[Alveron] shrugged. "I'll arrange something to bring the two of you together early on. Is there anything you require for the practice of your art?"Years ago, a roommate learned that I liked to write and advised me to take a toke every now and again "to help with your art." I laughed off the suggestion, and today I'm half convinced his pharmacological council was more a dig at my straight-laced nature than a serious suggestion. Still, plenty have taken that idea to heart, from alcoholic Beat Poets to laudanum-consuming Romantics convinced that their substances of choice would transport them to a compositional Xanadu. Others have attempt a more mystical approach, seeking out idyllic vistas and pastoral glades in hope that the muse will torch their minds with creative fire.
"A goodly amount of paper should suffice, your grace. Ink and pens."
"Nothing more than that? I've heard tell of poets who need certain extravagancies to aid them in their composition." He made an inarticulate gesture. "A specific type of drink or scenery? I've heard of a poet, quite famous in Renere, who has a trunk of rotting apples he keeps close at hand. Whenever his inspiration fails him, he opens it and breathes the fumes they emit."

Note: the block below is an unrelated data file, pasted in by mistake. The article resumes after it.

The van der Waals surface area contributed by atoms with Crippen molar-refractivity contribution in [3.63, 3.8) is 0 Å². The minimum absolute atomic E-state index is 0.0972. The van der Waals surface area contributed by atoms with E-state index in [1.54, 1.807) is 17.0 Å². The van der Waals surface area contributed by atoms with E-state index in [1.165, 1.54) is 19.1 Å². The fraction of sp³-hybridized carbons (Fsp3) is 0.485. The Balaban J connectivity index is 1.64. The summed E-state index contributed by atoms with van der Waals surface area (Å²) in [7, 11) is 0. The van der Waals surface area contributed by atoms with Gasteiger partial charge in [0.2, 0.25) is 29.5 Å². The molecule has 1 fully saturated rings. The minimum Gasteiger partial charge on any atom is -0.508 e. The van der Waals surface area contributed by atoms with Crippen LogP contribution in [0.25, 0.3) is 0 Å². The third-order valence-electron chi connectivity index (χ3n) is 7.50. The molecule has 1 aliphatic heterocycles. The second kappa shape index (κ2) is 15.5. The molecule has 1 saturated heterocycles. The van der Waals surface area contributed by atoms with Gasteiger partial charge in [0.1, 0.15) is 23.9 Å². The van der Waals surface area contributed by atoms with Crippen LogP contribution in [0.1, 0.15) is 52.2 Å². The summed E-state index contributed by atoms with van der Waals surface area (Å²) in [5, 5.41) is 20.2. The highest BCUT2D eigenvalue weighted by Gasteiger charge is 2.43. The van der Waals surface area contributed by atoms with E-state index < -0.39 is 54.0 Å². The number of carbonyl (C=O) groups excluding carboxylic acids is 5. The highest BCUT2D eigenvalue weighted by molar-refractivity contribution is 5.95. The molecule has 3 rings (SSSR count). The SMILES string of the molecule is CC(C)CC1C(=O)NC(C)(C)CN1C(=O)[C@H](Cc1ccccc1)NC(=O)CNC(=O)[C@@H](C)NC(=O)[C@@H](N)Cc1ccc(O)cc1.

I laughed. "I am a musician, your grace. Leave the poets to their superstitious bone rattling. All I need is my instrument, two good hands, and a knowledge of my subject."
The idea seemed to trouble Alveron. "Nothing to aid your inspiration?"
"I would have your leave to freely wander the estates and and Severen-Low according to my will, your grace."
I gave an easy shrug. "In that case, I have everything I need for inspiration."
Kvothe would call hogwash on both approaches, and so do I. Creativity both comes from and addresses universal human experiences, the stuff that suffuses our everyday lives. Who needs the bizarre machinations? Keep your bottles and beaches. Give me a fresh pad, a new pen, a little quiet -- and let me write.
(Picture: CC 2007 by Matthieu Aubry.)